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Thursday, Nov. 11, 2010

When a Partner Doesn't Take Your Boundaries Seriously

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Last weekend, I spent three days with college students at a national peer education conference. While there, I served as a panelist for a session called "Ask the Sexperts," where students could anonymously submit any and all questions about sex-related topics. Since I do these kinds of workshops on college campuses fairly frequently, it's interesting to note trends in the types of questions received. This time, as usual, the largest number of questions on any single topic concerned orgasm, especially from women who hadn't experienced one yet. Think of the anxiety that could be relieved if we taught about the clitoris and basic human sexual response cycle in every high-school health class! We also received the typical smattering of inquiries about the G-spot, HPV, herpes and HIV, subjects about which our knowledge is continually evolving and about which there exists a lot of misinformation. I was surprised at the lack of questions about anal sex, which is usually a pretty hot topic.

I was most struck, however, by questions about sexual communication. We are still doing a poor job of getting people to talk openly about sex and not make assumptions about other people based on their identity or past behavior. The hardest questions to answer are the ones about relationships and negotiating sexual boundaries, because there are no quick-and-easy solutions that apply universally. Several students chose to follow up with me after the Q&A was over to clarify their questions or get more specific information, because it's almost impossible to confine a sexual communication question to the simple 3-by-5 index cards that we used to collect them.

One student I talked to had followed all the "rules" that are typically suggested about clearly defining her own sexual values and boundaries before getting into a relationship and then communicating those boundaries to a potential partner before getting involved in a relationship. Love it! Her partner appeared to understand those boundaries and they had a mutual agreement about what they would and wouldn't do sexually.

However, over time, some "boundary creep" appeared. I've heard about this from other people as well. Either your partner assumed that you would change your mind about a particular type of sex ("Oh, wait—you meant 'never' when you said ‘never’?") or, in the flush of a new relationship, underestimated the importance of a particular type of sex to them. Perspectives can change when a person hasn't had a kind of sex they like in a year or more. And then, subtle, passive-aggressive pressure can appear, perhaps in the form of offhand comments or questions or even through trying to take things in a new direction during sex without discussing it first.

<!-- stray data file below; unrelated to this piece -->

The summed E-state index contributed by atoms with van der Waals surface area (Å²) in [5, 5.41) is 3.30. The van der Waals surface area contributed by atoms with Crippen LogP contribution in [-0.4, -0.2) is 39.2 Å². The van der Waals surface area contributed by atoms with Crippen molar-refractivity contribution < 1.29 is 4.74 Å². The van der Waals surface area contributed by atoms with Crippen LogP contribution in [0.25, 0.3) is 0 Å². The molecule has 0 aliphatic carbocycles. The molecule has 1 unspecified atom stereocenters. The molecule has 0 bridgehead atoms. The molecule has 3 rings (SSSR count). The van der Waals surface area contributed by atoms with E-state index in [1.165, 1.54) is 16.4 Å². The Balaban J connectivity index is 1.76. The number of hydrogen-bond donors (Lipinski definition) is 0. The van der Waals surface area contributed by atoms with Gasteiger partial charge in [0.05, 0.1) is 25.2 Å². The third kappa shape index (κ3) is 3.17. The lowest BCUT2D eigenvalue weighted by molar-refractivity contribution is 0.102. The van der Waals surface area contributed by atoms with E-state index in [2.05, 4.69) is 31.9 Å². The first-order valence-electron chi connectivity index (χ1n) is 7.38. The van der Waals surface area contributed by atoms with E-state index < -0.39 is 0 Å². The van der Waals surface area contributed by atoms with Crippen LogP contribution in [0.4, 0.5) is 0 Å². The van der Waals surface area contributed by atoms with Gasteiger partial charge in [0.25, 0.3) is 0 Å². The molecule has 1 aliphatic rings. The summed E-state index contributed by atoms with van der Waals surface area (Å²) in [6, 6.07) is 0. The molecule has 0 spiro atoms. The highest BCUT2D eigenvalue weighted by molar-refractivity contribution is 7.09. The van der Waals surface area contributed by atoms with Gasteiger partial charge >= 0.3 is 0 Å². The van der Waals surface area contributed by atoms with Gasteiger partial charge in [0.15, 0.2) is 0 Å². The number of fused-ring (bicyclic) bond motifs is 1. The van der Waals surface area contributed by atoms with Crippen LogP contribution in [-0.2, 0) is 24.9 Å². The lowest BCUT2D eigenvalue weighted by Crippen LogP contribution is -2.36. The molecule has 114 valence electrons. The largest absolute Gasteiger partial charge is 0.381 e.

This can be frustrating to both partners, especially the one who thought that she or he had been upfront and clear about boundaries at the beginning. To me, this emphasizes the fact that sexual negotiation is an ongoing dialogue, not a one-time conversation. People change, and relationships are all about knowing when to compromise so that both people's needs are reasonably taken care of, and knowing when a compromise would require you to abandon too much of yourself.

I suggested to this student that she bring up the passive-aggressive behavior she was seeing in a direct but nonconfrontational way, simply stating what she was witnessing and asking her partner what was going on. It seemed time to reopen the discussion, acknowledge that relationships can be difficult, and see how both people felt about the original agreement. Perhaps talking alone can resolve the feelings of frustration, perhaps a new compromise agreement can be reached, or perhaps the two will realize that their values are not compatible and move on. I would consider any of these outcomes a success as long as both people feel that they have maintained their integrity as sexual beings.

Want Laura to answer your questions in SEXpress? Send them to
laura@shepex.com. Not all questions received will be answered in the column, and Laura cannot provide personal answers to questions that do not appear here. Questions sent to this address may be reproduced in this column, both in print and online, and may be edited for clarity and content.

Laura Anne Stuart has a master’s degree in public health and has worked as a sexuality educator for more than a decade. She owns the
Tool Shed, an erotic boutique on Milwaukee’s East Side.